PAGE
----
Byron Howard noted Encanto began with conversations with Lin-Manuel Miranda about a potential new film. “Five years ago, almost to the day, we started talking to Lin about what this project could be. Jared had just finished working with him on Moana, which obviously turned out great and they did an amazing job on that. Jared and I love working together, we’re both musicians, and so we were very interested in doing a musical. Lin wanted to do another [Disney] musical. Hurray, that sounded perfect! Lin was very interested in setting this in Latin America and the big question for the three of us at that point was where exactly to set this. And that’s when Colombia started to come into the conversation. It’s this amazing crossroads of everything in Latin America. It blends culture, tradition and dance and food and music in such a great way. We got very interested in exploring Colombia from that point on.”

Stephanie Beatriz, who previously had been in a Miranda musical via the movie version of In the Heights, said, of combining Miranda’s talents with her Disney heroine debut, “Traditionally, in Disney animation, the music is such a huge part of the storytelling. There’s so many big storytelling elements that come through the songs in these movies. Disney has this incredible history of creating, particularly for heroines, but all the Disney heroes, that through the songs, you get to sort of peek inside this character’s brain in this really magical way that you don’t really get in any other kind of art form. Maybe you get it in musical theater, but in musical theater, you don’t get the advantage of animation telling this incredible, visual story at the same time. So on top of all that, then you have a songwriter like Lin-Manuel, and the depth and complexity of what he’s done in the songs. I feel like he could probably write a book about it…. And I’d be excited for that book to come out. And Lin, I’ll write the foreword!”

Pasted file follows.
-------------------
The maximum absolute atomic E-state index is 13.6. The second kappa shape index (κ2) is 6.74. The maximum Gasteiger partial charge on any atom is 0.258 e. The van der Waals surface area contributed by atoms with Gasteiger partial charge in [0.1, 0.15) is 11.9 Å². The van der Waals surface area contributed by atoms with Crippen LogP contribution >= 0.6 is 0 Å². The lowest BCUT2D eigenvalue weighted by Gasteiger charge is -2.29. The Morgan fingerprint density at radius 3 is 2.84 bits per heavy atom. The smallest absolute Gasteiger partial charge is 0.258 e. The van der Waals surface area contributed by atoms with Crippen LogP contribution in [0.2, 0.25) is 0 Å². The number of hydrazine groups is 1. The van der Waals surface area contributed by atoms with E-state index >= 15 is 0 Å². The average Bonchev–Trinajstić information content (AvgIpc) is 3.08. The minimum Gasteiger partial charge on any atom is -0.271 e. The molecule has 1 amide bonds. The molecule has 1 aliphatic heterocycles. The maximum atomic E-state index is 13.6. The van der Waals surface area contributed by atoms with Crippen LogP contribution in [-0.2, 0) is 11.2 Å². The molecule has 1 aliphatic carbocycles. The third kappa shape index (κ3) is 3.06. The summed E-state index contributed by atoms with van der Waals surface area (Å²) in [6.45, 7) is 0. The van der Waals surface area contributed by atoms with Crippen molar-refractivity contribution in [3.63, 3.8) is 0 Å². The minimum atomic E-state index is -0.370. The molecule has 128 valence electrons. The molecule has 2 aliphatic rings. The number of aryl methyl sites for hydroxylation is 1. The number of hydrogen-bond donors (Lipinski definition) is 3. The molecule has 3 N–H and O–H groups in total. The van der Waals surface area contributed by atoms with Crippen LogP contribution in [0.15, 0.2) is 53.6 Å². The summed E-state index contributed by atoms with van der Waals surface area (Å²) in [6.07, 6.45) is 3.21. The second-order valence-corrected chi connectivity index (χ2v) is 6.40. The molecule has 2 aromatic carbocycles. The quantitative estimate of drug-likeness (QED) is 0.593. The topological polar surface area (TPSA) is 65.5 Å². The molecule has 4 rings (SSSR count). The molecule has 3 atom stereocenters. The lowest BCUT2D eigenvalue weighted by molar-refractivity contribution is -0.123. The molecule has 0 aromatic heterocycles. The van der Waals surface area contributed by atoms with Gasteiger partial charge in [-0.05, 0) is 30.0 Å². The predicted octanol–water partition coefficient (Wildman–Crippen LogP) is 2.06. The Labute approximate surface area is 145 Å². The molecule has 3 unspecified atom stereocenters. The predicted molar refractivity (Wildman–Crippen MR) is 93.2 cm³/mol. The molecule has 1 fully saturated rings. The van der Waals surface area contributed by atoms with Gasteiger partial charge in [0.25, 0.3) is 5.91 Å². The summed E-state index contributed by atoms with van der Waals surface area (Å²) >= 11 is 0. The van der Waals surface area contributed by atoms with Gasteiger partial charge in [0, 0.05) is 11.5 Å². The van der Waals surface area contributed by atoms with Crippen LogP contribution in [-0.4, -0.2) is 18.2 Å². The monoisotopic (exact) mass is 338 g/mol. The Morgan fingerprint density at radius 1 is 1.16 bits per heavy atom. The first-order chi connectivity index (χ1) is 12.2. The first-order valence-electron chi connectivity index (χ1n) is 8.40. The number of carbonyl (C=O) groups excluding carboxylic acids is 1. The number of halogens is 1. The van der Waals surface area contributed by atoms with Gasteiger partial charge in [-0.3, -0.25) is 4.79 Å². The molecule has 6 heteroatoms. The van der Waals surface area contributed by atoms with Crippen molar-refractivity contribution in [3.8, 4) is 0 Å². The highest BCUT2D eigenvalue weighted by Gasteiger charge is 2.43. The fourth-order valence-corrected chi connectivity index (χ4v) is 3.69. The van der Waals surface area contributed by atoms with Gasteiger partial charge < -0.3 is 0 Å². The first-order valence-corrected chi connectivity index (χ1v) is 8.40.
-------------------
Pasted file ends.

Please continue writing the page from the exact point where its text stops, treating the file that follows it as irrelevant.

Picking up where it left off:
Stephanie Beatriz ("Mirabel") at the World Premiere of 'Encanto.'